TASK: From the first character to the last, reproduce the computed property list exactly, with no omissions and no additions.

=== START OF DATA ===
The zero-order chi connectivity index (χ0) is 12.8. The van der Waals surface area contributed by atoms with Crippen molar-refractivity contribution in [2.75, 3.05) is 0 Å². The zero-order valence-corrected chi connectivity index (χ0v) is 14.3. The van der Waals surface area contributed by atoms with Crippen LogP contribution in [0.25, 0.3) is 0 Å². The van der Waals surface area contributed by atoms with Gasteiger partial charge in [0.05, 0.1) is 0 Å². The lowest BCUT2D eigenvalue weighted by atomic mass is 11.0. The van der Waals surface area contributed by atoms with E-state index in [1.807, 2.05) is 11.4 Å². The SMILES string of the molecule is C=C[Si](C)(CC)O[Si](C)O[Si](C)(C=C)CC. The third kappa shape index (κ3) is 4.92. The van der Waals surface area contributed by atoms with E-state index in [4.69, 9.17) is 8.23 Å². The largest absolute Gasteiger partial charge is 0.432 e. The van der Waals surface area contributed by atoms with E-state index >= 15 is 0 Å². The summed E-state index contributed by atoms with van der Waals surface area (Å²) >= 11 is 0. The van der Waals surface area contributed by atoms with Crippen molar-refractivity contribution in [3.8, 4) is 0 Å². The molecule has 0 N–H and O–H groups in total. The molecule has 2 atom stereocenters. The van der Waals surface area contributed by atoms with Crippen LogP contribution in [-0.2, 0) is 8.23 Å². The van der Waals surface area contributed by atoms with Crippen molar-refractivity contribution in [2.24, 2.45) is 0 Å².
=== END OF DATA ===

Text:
The zero-order chi connectivity index (χ0) is 12.8. The van der Waals surface area contributed by atoms with Crippen molar-refractivity contribution in [2.75, 3.05) is 0 Å². The zero-order valence-corrected chi connectivity index (χ0v) is 14.3. The van der Waals surface area contributed by atoms with Crippen LogP contribution in [0.25, 0.3) is 0 Å². The van der Waals surface area contributed by atoms with Gasteiger partial charge in [0.05, 0.1) is 0 Å². The lowest BCUT2D eigenvalue weighted by atomic mass is 11.0. The van der Waals surface area contributed by atoms with E-state index in [1.807, 2.05) is 11.4 Å². The SMILES string of the molecule is C=C[Si](C)(CC)O[Si](C)O[Si](C)(C=C)CC. The third kappa shape index (κ3) is 4.92. The van der Waals surface area contributed by atoms with E-state index in [4.69, 9.17) is 8.23 Å². The largest absolute Gasteiger partial charge is 0.432 e. The van der Waals surface area contributed by atoms with E-state index >= 15 is 0 Å². The summed E-state index contributed by atoms with van der Waals surface area (Å²) >= 11 is 0. The van der Waals surface area contributed by atoms with Crippen molar-refractivity contribution in [3.8, 4) is 0 Å². The molecule has 0 N–H and O–H groups in total. The molecule has 2 atom stereocenters. The van der Waals surface area contributed by atoms with Crippen LogP contribution in [-0.2, 0) is 8.23 Å². The van der Waals surface area contributed by atoms with Crippen molar-refractivity contribution in [2.24, 2.45) is 0 Å².